The water system at Gezer

Water is necessary for life. Much has been learned about the provisions made for water in the cities of the biblical world. We know about the tunnels dug to bring water into the city at Hazor, Megiddo, Gibeon and Jerusalem, and about the well at Lachish.

For many years we have known about the water tunnel at Gezer. Now, as a result of the current Gezer Water System Expedition, new information is coming to light about the water system there. This project is a joint effort of New Orleans Baptist Theological Seminary and the Israel Nature and Parks Authority.

I appreciate this comment by Dan Warner, associate professor of Old Testament and Archaeology at NOBTS:

“The research at Gezer is important to Baptists because of our commitment to understand the Bible within its historical context,” Warner said. “Any information we can gain to give better insights into the cultures of the biblical world helps us interpret the Bible.

“Most think of the Canaanites as an old, rustic culture — not so,” Warner noted. “Digging the water system took great technical and hydraulic skill. This was a very advanced and sophisticated culture that had pronounced impact in biblical times.”

A news release from NOBTS says,

It is believed the Canaanites cut the massive tunnel around the time of Abraham using flint tools. Measuring nearly 13 feet wide by 24 feet high at the opening and stretching 150 feet into the ground at a 38 degree slope, the Gezer tunnel is the largest ancient water system ever unearthed.

Late in the last week of the 2011 dig, the NOBTS team found the natural cave at the end of the massive rock-hewn water system — the prime objective of this season’s dig. It is believed that the system’s original water source is located in or near the opening of the cave.

Two reports on the recent work may be read here. Here is one of the photos available with the reports.

Gezer Water System

Excavating the Gezer Water System. Photo by Art Beaulieu. Courtesy BP & NOBTS.

The photo below is an aerial shot that I made in December, 2009. This shows the massive Canaanite wall and the entrance to the water system to the right of center in the photo. The path goes down into the shaft that is now being excavated.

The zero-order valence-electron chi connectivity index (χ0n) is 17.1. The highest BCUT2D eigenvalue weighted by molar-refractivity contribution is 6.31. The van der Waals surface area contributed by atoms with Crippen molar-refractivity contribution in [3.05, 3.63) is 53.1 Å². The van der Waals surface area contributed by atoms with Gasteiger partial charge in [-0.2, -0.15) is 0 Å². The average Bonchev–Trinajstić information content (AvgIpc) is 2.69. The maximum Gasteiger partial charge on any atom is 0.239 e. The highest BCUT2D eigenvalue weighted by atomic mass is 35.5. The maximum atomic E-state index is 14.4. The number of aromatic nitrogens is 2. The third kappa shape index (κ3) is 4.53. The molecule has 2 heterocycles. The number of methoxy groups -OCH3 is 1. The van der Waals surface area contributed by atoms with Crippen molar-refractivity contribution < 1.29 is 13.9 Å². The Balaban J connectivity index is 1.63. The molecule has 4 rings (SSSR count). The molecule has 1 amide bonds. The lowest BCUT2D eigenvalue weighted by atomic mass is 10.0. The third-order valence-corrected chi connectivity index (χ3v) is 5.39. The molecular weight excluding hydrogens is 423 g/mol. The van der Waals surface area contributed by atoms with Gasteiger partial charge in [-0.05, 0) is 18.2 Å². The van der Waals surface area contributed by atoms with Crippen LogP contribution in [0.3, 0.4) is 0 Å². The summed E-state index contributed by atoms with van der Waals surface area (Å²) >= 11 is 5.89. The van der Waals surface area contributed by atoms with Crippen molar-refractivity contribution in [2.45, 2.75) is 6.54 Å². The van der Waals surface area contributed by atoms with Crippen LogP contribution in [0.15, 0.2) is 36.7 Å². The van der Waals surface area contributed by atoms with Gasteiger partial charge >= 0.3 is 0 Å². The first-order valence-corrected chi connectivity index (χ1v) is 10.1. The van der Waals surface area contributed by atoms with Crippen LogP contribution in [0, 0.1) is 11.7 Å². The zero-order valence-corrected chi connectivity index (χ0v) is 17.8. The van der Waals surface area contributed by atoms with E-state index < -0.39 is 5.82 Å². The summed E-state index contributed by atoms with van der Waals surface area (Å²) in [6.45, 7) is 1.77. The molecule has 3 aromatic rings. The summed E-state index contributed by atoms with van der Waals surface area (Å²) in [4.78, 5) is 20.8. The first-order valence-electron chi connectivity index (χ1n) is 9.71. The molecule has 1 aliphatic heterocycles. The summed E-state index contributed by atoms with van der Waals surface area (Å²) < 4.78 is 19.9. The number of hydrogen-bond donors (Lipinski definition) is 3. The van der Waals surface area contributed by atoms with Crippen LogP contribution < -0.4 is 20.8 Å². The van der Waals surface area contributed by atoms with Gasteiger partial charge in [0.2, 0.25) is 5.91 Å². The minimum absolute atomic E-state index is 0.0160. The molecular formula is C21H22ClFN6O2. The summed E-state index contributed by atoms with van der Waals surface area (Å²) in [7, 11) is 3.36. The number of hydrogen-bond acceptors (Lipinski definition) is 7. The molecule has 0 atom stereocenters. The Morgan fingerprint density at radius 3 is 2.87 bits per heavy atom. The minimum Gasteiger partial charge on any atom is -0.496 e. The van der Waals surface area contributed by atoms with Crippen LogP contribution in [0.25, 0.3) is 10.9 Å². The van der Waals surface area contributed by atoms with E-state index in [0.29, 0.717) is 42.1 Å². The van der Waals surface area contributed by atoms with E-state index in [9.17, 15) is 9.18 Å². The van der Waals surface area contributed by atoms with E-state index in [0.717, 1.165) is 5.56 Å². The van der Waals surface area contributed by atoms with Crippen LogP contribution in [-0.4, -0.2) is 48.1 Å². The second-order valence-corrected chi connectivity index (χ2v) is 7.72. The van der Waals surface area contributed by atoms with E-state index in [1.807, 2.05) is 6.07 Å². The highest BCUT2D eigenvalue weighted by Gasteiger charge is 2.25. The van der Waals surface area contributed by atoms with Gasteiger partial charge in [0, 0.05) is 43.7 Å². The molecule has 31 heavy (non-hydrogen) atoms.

Aerial view of the Canaanite Wall and Water System at Gezer. Photo by Ferrell Jenkins.

Aerial view of the Canaanite Wall and Water System at Gezer. Photo by Ferrell Jenkins.

We included an aerial photo of Tel Gezer suitable for use in presentations here. From that same post we summarized the biblical information about Gezer.

  • The king of Gezer fought against Joshua and the Israelites during the conquest (Joshua 10:33; 12:12).
  • Gezer was allotted to Ephraim (Joshua 16:3).
  • Gezer became a city of the Levites (Joshua 21:21). It was designated as a city of refuge (1 Chronicles 6:67).
  • Israel failed to drive out the Canaanites who lived in Gezer (Joshua 16:10; Judges 1:29).
  • By the time of David the Philistine seem to be living at Gezer (2 Samuel 5:25; 1 Chronicles 14:16; 20:4).
  • Pharaoh, king of Egypt, captured Gezer, burned it, and gave it as a dowry to his daughter, Solomon’s wife (1 Kings 9:16).
  • Solomon (re)built the cities of Hazor, Megiddo, and Gezer (1 Kings 9:15-17).

The excavators are looking for volunteers for the 2012 season. This provides a good chance to do the kind of work you hire someone else to do at home. :-)

Update: I failed to call attention to the web site of the Center for Archaeological Research at NOBTS here, and Can You Dig It? archaeology blog here. Under PHOTOS you will find a large gallery of photos and videos of the recent excavation.

HT: Joseph Lauer

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One response to “The water system at Gezer

  1. Pingback: Seeking the history beneath Solomon’s city at Gezer | Ferrell's Travel Blog

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